Instead of having a variety of history classes from 1964 through 1968, because we moved from the farm in 1965, it happened that in four of the five separate schools I attended we studied South America. I did not have European History, World History or US history. When we landed in Spring Valley the Seven Days war had just taken place in Israel. I ate up the current events we studied and was subsequently intrigued by history of WWII in Europe, I was fascinated, both because it was something different than South America, but also because it related to me as a German, albeit, American. I felt responsible somehow for the holocaust, which led to the creation of Israel. It haunted me and I read numerous books, among them novels: Mila 18, and Exodus by Leon Uris to understand what had happened.
Later in life, through a Palestinian man, I gained perspective about Israel from a different point of view.
Over the years I have made it my business to educate myself about the history I missed. I realize I am speaking primarily about European history, but that is my background. Much of the knowledge I gained was from Art History classes, and by reading the Story of Christianity by Justo L. González a Cuban-American Methodist historian and theologian. Though not intentional, my haphazard approach circumvented much of the history of war.
Last year I read the abridged version of Aleksandr Solzhenitsyn’s Gulag Archipelago, and multi-award winning Bloodlands by Yale historian, Timothy Snyder to understand the scope of atrocities before and after WWII in Europe. I’ve read War and Peace by Tolstoy, and Les Misérables by Hugo. This past spring, I listened to Uncle Tom’s Cabin. I don’t understand why being called an Uncle Tom is considered a disgrace; he was a noble man. I learned about Emit Till from my friend and co-worker, with whom I believed I could discuss anything. I finally took a systematic on-line class of American History, free through Hillsdale college. Though it was a survey class, it filled many holes in my knowledge and helped me understand our country better. It helps me understand why we are where we are right now. I want to understand the world I live in. I intend to keep learning until I die.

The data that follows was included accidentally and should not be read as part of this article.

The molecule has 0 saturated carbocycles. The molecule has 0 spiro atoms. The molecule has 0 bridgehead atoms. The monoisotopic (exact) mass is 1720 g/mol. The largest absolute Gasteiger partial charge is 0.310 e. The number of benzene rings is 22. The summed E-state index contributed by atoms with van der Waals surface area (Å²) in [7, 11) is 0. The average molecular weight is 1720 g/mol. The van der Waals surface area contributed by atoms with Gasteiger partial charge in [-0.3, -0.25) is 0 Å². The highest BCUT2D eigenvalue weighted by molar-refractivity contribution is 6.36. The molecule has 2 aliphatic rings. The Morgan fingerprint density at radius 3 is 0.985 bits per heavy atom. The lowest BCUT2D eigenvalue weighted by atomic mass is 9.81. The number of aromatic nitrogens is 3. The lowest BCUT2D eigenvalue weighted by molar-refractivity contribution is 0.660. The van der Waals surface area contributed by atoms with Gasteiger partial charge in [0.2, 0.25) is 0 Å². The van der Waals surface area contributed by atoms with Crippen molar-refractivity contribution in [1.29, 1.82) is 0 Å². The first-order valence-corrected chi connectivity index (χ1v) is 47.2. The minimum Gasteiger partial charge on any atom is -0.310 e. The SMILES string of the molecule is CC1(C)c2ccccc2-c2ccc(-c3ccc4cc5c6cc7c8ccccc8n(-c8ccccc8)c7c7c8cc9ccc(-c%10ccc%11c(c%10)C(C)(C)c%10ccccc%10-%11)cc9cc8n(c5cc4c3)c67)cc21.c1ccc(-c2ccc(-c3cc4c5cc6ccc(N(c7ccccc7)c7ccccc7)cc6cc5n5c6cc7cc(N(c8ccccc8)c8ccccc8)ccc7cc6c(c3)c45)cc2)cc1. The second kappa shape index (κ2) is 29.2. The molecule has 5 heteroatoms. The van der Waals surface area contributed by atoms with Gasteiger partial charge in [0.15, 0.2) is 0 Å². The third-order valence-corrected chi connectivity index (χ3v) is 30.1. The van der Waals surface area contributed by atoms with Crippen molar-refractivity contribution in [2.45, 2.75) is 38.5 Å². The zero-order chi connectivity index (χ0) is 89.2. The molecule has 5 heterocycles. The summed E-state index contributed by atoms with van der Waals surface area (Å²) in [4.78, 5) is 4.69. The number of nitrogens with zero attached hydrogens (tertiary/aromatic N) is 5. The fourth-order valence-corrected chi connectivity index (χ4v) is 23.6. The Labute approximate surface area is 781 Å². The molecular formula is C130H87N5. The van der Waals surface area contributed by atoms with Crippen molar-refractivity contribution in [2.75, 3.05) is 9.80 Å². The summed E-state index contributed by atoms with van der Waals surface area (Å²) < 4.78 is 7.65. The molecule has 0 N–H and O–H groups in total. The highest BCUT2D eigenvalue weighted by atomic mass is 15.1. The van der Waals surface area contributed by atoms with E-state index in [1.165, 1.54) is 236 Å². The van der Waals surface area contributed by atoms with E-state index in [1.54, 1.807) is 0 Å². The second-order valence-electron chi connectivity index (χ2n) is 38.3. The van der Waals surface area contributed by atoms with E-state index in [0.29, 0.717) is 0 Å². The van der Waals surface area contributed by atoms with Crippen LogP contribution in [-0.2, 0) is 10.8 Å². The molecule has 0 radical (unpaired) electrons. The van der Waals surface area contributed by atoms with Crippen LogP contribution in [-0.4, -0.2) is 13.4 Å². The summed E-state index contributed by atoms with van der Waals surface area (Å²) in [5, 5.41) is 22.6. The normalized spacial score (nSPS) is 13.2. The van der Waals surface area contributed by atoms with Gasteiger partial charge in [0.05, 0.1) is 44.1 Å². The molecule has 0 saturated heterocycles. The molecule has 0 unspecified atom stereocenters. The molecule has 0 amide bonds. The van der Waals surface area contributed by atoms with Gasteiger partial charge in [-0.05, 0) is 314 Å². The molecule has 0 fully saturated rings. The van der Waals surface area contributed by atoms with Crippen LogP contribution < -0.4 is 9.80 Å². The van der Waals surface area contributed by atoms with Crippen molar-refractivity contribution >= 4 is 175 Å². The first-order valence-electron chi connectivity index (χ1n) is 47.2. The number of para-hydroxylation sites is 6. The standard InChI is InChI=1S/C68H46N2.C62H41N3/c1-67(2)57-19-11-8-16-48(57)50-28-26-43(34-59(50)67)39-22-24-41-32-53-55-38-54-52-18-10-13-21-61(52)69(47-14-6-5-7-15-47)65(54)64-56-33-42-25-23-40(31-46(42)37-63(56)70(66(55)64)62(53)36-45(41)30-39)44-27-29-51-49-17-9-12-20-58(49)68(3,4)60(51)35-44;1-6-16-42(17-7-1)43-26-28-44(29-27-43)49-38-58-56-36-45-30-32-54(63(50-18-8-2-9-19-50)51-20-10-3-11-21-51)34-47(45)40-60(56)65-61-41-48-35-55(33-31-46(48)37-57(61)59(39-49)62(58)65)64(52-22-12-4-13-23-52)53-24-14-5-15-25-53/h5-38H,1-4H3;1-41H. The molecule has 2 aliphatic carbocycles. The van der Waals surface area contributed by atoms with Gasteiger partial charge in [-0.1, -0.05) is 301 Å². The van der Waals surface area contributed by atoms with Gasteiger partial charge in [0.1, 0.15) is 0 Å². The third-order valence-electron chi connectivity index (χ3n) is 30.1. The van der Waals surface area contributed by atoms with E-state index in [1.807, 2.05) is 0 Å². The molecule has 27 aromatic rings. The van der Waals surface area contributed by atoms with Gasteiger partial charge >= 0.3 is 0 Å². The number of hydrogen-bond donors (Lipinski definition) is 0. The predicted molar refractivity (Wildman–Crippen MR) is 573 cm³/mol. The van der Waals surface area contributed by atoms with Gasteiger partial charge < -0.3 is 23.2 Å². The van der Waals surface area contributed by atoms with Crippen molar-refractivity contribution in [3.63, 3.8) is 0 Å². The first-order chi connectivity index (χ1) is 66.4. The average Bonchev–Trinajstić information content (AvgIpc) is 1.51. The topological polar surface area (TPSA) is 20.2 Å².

One thing I have learned in all this is that we are all capable of the vilest of atrocities. We are all responsible for what we do as individuals. Ignorance is not an excuse.
The line separating good and evil passes not through states, nor between classes, nor between political parties either - but right through every human heart - and through all human hearts. This line shifts. Inside us, it oscillates with the years. And even within hearts overwhelmed by evil, one small bridgehead of good is retained.